The Accountant’s Daughter Says The IRS May See Your Business as a Hobby

When Husband began doing freelance design work we decided to give the business a more generalized name – X Consulting – so that if we decided to seek other business opportunities we could do it under the name of a single business.

Now that I’m going to be doing this new work I checked with my brother to see if it would be more advantageous tax-wise to have checks made payable to me or to X Consulting. He recommended I use X Consulting to further substantiate that it is, in fact, a business. He then shared with me this letter that my Dad’s office sends to clients about this very issue:

Like many of us, you’ve probably dreamed of turning a hobby or avocation into a regular business. You won’t have any unusual tax headaches if your new business is profitable. However, if the new enterprise consistently generates losses (deductions exceed income), the IRS may step in and say it’s a hobby-an activity not engaged in for profit-rather than a business. An activity is presumed to be engaged in for profit for a tax year if it shows a profit for any three or more out of five consecutive years ending in that tax year. Otherwise, it can be deemed a hobby.

What are the practical consequences? Under the so-called hobby loss rules, you’ll be able to claim those deductions that are available whether or not the enterprise is engaged in for profit (such as state and local property taxes). However, your deductions for business-type expenses (such as rent or advertising) will be limited to the excess of your gross income from the hobby over those expenses that are deductible whether or not the enterprise is engaged in for profit. Deductible hobby expenses are claimed on Schedule A of Form 1040 as miscellaneous itemized deductions subject to a 2%-of-AGI “floor.” By contrast, if the new enterprise isn’t affected by the hobby loss rules, all otherwise allowable expenses would be deductible on Schedule C, even if they exceeded income from the enterprise.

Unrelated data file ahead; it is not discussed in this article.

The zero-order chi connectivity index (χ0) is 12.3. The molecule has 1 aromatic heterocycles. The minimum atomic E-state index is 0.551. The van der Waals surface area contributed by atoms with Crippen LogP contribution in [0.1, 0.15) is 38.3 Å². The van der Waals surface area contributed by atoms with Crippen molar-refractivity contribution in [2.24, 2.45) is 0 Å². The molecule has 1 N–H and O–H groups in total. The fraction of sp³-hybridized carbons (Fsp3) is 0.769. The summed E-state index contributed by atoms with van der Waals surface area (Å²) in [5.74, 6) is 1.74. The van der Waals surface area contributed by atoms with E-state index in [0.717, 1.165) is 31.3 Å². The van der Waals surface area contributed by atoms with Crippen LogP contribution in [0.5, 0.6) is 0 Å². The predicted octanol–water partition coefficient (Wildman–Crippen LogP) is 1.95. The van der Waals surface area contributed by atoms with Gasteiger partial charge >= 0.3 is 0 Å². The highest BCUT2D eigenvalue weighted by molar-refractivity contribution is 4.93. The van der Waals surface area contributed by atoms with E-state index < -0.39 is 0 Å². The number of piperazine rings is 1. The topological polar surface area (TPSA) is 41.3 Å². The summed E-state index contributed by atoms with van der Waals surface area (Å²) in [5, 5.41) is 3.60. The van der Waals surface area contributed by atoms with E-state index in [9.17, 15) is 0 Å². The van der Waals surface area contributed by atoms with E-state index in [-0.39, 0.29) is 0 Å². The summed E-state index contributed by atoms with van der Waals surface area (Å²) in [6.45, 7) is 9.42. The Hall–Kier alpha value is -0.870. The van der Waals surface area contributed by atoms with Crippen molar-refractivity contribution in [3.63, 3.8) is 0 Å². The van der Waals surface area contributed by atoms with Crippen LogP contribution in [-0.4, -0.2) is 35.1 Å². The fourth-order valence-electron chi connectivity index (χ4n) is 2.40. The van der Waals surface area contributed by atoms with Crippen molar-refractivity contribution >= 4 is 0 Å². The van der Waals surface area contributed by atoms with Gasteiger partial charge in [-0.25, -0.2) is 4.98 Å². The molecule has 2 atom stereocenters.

There are two ways to avoid the hobby loss rules. The first way is to show a profit in at least three out of five consecutive years (two out of seven years for breeding, training, showing, or racing horses). The second way is to run the venture in such a way as to show that you intend to turn it into a profit-maker, rather than operate it as a mere hobby. The IRS regs themselves say that the hobby loss rules won’t apply if the facts and circumstances show that you have a profit-making objective.

How can you prove that you have a profit-making objective? In general, you can do so by running the new venture in a businesslike manner. More specifically, IRS and the courts will look to the following factors: how you run the activity; your expertise in the area (and your advisers’ expertise); the time and effort you expend in the enterprise; whether there’s an expectation that the assets used in the activity will rise in value; your success in carrying on other similar or dissimilar activities; your history of income or loss in the activity; the amount of occasional profits (if any) that are earned; your financial status; and whether the activity involves elements of personal pleasure or recreation.

The classic “hobby loss” situation involves a successful businessperson or professional who starts something like a dog-breeding business, or a farm. But IRS’s long arm also can reach out to more prosaic situations, such as businesspeople who start what appears to be a bona-fide sideline business.

Please call our offices to get more details on whether a venture of yours may be affected by the hobby loss rules, and what you should do right now to avoid a tax challenge.